‘Breaking even will be the new profit margin’ when restaurants reopen, warns leading chef

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Concerns: Chef Richy Virahsawmy says that restaurants are going to need help, ranging from a lower VAT rate to an extension of employment subsidy schemes

A leading chef has warned that the reopening of the Irish hospitality sector after the pandemic lockdown will be virtually impossible with a two-metre social distancing rule, reports Ralph Riegel.

13.40 4/06/2020

Call for Government to publish plan to reopen healthcare service

Cate McCurry

Labour leader Alan Kelly has called for the Government to publish a plan to reopen non-Covid-19 healthcare services.

He said there is growing concern over the impact on people’s health as many vital services remain closed to patients.

Health experts have said there is a risk of a jump in secondary deaths if some life-saving services are not reopened.

Speaking outside Leinster House, Mr Kelly said he wants the Government to publish a clear plan to reopen the healthcare service.

“The plan is late. It was promised on two different occasions but we still haven’t got it and this is a significant worry because of non-Covid preventable deaths and the whole issue of service provision for people is a real concern to us,” he said.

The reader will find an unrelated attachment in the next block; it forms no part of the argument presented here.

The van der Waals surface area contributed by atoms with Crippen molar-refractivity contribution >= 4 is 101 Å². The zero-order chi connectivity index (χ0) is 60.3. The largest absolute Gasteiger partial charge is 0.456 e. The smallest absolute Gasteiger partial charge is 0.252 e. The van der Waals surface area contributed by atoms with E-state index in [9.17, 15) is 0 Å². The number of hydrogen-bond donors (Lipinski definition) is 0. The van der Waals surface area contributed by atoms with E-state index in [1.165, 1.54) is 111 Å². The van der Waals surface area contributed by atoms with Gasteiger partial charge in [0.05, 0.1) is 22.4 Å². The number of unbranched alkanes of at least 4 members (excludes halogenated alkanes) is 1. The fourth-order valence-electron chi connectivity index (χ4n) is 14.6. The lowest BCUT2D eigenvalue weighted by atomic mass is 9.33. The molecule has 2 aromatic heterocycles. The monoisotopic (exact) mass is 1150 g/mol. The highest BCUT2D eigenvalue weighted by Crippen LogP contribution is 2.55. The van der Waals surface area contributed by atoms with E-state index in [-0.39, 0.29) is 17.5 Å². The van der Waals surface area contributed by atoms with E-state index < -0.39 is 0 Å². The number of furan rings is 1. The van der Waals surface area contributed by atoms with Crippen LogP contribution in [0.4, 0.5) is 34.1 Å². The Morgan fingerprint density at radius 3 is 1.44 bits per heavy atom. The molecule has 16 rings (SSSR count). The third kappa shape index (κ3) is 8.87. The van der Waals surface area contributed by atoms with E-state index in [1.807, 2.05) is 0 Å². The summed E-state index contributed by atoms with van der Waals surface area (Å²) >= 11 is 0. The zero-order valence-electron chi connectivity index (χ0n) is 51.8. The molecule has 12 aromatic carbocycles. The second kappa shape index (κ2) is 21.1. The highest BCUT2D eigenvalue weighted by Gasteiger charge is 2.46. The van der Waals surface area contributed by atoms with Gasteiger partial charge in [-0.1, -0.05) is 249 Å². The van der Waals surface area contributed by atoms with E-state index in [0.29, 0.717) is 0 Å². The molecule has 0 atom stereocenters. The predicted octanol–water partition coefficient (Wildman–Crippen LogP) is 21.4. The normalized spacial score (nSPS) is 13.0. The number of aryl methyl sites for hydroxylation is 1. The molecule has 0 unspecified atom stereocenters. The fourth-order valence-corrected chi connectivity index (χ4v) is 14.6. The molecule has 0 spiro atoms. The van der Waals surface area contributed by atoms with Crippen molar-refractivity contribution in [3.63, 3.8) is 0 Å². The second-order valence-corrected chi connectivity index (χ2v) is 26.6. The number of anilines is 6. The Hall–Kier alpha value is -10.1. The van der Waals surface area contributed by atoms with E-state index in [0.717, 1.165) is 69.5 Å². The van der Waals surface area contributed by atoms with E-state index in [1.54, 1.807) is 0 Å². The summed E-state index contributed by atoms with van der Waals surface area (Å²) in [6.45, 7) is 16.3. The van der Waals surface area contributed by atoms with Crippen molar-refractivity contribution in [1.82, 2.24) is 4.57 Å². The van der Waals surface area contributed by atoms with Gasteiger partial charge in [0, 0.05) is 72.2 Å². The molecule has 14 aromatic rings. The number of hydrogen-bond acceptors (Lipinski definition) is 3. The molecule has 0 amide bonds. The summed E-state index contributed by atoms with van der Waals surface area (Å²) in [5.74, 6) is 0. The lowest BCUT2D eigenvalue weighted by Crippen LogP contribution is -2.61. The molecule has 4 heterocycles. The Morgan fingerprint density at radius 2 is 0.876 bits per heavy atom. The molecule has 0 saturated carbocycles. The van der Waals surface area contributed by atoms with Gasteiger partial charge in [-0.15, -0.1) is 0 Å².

12:40 4/06/2020

Emirates to resume flights from Dublin to Dubai from June 15

Pól Ó Conghaile

Passengers can fly from Dublin with Emirates from June 15, the airline says.

Following the UAE’s decision to lift restrictions on transit passengers services, the airline now plans to expand its schedule to include flights between Dubai and 16 cities from that date.

The cities are Dublin, Bahrain, Manchester, Zurich, Vienna, Amsterdam, Copenhagen, New York JFK, Seoul, Kuala Lumpur, Singapore, Jakarta, Taipei, Hong Kong, Perth and Brisbane.

The Dublin service will run twice weekly on a Boeing 777-300ER.

10:30 4/06/2020

Business group warns ‘conservative’ lifting of lockdown will prolong downturn

Aine McMahon, PA

Business and employers’ group Ibec has warned that the Government’s “conservative” approach to lifting Covid-19 restrictions will prolong the economic downturn.